Etiquette also applied to a courtier’s style of dress, and courtiers were always trying to acquire the latest styles of clothing. There was also a complex and ever-changing set of rules for dancing, and courtiers would spend countless hours preoccupied with learning the latest dance steps.

The following list provides a few examples of the intricate rules of etiquette that courtiers were required to follow at the court of Louis XIV:

People who wanted to speak to the king could not knock on his door. Instead, using the left pinkie finger, they had to gently scratch on the door, until they were granted permission to enter.

A lady never held hands or linked arms with a gentleman. Instead, she was toplace her hand on top of the gentleman’s bent arm as they strolled through thegardens and chambers of Versailles.

When a gentleman sat down, he slid his left foot in front of the other, placed his hands on the sides of the chair and gently lowered himself into the chair.

Women and men were not allowed to cross their legs in public.

When a gentleman passed an acquaintance on the street, he was to raise his hat high off his head until the other person passed.

A gentleman was to do no work except writing letters, giving speeches, practicing fencing, or dancing. 
For pleasure, however, gentlemen were permitted to engage in hawking, archery, hunting and indoor tennis.

Napoleon was one of the rudest monarchs in history

Napoleon Bonaparte on the other hand, outdid Louis XIV when it came to etiquette edicts, while ruling France. According to author Dr. Philip Mansel: 

"Napoleon was one of the rudest monarchs in history: he attacked in conversation as well as on the battlefield. He insulted foreign ambassadors, taunted Marshal Berthier, his grand huntsman, and General Caulaincourt, his grand equerry, with their wives’ alleged infidelities, and called Talleyrand, his grand chamberlain (who was also foreign minister), “a lump of shit in a silk stocking”. It was said that Napoleon had a “green laugh”.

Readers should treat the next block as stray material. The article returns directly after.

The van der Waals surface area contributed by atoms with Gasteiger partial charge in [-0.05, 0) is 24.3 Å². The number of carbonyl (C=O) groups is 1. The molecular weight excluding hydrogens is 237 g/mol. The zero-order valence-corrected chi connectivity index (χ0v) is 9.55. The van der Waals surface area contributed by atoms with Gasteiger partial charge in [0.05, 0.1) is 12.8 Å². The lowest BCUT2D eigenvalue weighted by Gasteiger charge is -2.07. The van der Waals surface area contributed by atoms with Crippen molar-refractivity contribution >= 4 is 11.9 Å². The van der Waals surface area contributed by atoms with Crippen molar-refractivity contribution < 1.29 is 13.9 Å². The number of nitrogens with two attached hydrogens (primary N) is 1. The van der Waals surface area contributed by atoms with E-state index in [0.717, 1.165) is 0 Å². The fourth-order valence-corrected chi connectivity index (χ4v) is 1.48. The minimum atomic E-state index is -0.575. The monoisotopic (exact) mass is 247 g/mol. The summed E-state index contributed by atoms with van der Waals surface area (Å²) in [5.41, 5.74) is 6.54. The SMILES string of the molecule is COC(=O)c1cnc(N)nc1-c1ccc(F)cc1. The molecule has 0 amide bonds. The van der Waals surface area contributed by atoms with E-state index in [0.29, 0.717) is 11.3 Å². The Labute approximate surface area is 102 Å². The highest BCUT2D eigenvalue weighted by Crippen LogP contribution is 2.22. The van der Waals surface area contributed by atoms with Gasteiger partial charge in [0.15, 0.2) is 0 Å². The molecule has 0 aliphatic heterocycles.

Among those who knew him well, Napoleon inspired little personal loyalty: almost all his courtiers turned against him after his defeats in 1814 and 1815, and in both years they forced him to abdicate. Almost all those who followed him to Saint Helena were trying to obtain financial rewards, or material for a book of memoirs, rather than acting out of loyalty. Napoleon maintained court etiquette on the island, keeping courtiers standing in his presence and insisting on being treated as an emperor.

Napoleon’s court also shows him to have been more obsessed with status than other monarchs of the day. He wanted more palaces and more formal etiquette, and was more autocratic than the Bourbons. He had more than 100 chamberlains, and a total of around 3,000 men in his household, whereas Louis XVI had had only four first gentlemen of the chamber, and around 2,000 in his household. In January 1814, when speakers in the chamber of representatives demanded peace, he was infuriated. At a reception in the Tuileries palace, he declared: “Everything resides in the throne. I alone represent the people”. He believed that France needed him more than he needed France.

In June 1815, Napoleon alienated opinion by preferring to wear the elaborate embroidered ‘Petit Costume de l’Empereur’ rather than the uniform of the Paris National Guard. He insisted on sending messages to the chamber of representatives through his chamberlains rather than through a responsible minister. After Waterloo, it voted his deposition."

Etiquette Enthusiast, Maura J. Graber, is the Site Moderator and Editor for Etiquipedia© Etiquette Encyclopedia